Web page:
Robert Noyce

Robert Noyce

Robert Noyce, the man behind Intel and the inventor of the integrated circuit can no doubt be accredited for the giant leap in technology that has changed the way we live our lives today.

Noyce was born on 12th December 1927 in Burlington, Iowa to Reverend Ralph Brewster Noyce and Harriet May Norton. Despite a spiritual background, Noyce was quite skeptical about religion. As a child he showed exceptional skills that were very advanced for his age. He was intelligent and had a strong desire to win. Noyce attended local schools where he exhibited an extraordinary flair for science and mathematics from the very beginning. A rather mystifying amount of confidence and a mischievous nature had those around him entranced. After graduating from Grinnell High school in 1945 he entered Grinnell College where he was literally an all-rounder. He was very active in various extra-curricular activities and also graduated with a Bachelor’s degree in Mathematics and Physics with the highest honor ‘Phi Beta Kappa’ in 1949. His mind was so sharp that he was known as ‘Rapid Robert’ among his peers. Noyce then attended Massachusetts Institute of Technology, graduating in 1953.

He landed a job at ‘Philco Corporation’ as a research engineer in 1953 where he worked for the next three years. He then moved to Mountain View, California to work at Shockley Semiconductor Laboratory. However due to some management troubles from the owner, Noyce left the company along with seven other employees. The ‘traitorous eight’ as they were called later, started a company which was called ‘Fairchild Semiconductor’, with Noyce as their head. The company was a success with several inventions to its name including the integrated circuits. Noyce proved to be a perfect leader, inspiring, competent, very passionate yet very relaxed. His style as a manager became very popular known as the ‘roll up your sleeves’ style. In 1968, Noyce left Fairchild along with coworker Gordon E. Moore and founded ‘Intel’. He invented many ground breaking products such as the 64-bit static random access memory chip (1969). Noyce’s invention that revolutionized the company was the first single chip microprocessor that was manufactured in 1971 by Intel.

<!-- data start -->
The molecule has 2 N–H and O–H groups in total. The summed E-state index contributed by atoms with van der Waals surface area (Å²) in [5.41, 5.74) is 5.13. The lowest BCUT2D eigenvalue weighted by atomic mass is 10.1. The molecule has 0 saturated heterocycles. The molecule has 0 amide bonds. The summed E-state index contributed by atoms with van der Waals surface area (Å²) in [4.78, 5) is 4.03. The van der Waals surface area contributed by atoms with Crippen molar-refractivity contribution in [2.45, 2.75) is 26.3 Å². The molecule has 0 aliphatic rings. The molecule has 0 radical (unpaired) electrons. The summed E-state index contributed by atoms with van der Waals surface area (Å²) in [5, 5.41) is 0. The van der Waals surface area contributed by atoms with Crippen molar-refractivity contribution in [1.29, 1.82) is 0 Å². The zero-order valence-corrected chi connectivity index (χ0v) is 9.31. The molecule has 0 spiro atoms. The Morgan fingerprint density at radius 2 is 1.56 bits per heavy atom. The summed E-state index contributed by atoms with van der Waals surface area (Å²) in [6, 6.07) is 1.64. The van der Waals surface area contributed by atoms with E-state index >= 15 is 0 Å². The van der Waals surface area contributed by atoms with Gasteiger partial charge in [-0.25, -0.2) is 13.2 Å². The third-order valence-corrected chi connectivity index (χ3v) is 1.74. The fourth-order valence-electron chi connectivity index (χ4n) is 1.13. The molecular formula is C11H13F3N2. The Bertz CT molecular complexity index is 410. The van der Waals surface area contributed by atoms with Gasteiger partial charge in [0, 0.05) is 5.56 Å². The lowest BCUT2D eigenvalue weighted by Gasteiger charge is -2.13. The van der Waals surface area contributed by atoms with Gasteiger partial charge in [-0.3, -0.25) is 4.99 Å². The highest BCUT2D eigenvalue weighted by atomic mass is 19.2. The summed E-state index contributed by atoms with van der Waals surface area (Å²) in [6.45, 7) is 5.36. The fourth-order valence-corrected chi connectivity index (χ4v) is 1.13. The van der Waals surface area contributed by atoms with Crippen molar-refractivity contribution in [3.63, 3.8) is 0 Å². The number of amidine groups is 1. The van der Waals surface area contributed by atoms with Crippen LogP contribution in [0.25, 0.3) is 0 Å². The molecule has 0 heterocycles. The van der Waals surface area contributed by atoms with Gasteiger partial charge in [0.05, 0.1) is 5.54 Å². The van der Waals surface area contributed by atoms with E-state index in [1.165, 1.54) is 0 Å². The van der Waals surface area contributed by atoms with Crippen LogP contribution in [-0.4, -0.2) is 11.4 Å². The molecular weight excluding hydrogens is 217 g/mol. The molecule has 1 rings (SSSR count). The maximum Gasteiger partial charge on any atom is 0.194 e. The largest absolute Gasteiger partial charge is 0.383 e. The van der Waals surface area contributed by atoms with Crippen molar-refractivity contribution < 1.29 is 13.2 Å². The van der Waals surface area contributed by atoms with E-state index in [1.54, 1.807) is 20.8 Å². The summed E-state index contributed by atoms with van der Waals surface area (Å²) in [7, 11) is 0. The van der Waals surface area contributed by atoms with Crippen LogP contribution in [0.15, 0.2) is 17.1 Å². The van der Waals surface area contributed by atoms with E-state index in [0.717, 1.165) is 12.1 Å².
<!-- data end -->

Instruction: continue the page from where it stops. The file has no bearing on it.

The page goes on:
Robert Noyce has 17 patents on semiconductor devices including the patent on metal interconnect schemes. Even after his retirement Noyce did not sit idle but instead ran SEMATECH in Austin, Texas. Noyce could not continue for long after this and died from a heart attack on 3rd June 1990.

Noyce has been honored with several awards. He got the ‘Stuart Ballantine Medal’ from the Franklin Institute in 1966 and the National Medal of Science in 1979. He was awarded the National Medal of Technology in 1987 and the Charles Stark Draper Award in 1990 for his ‘integrated circuit’. Noyce was welcomed in the Business Hall of Fame in 1989 by George W. Bush. He also received a ‘Lifetime Achievement Medal in 1990 during the bicentennial celebration of the ‘Patent Act’.

The ‘Mayor of the Silicon Valley’ was indeed a remarkable man who altered the future of technology with his incredible developments.

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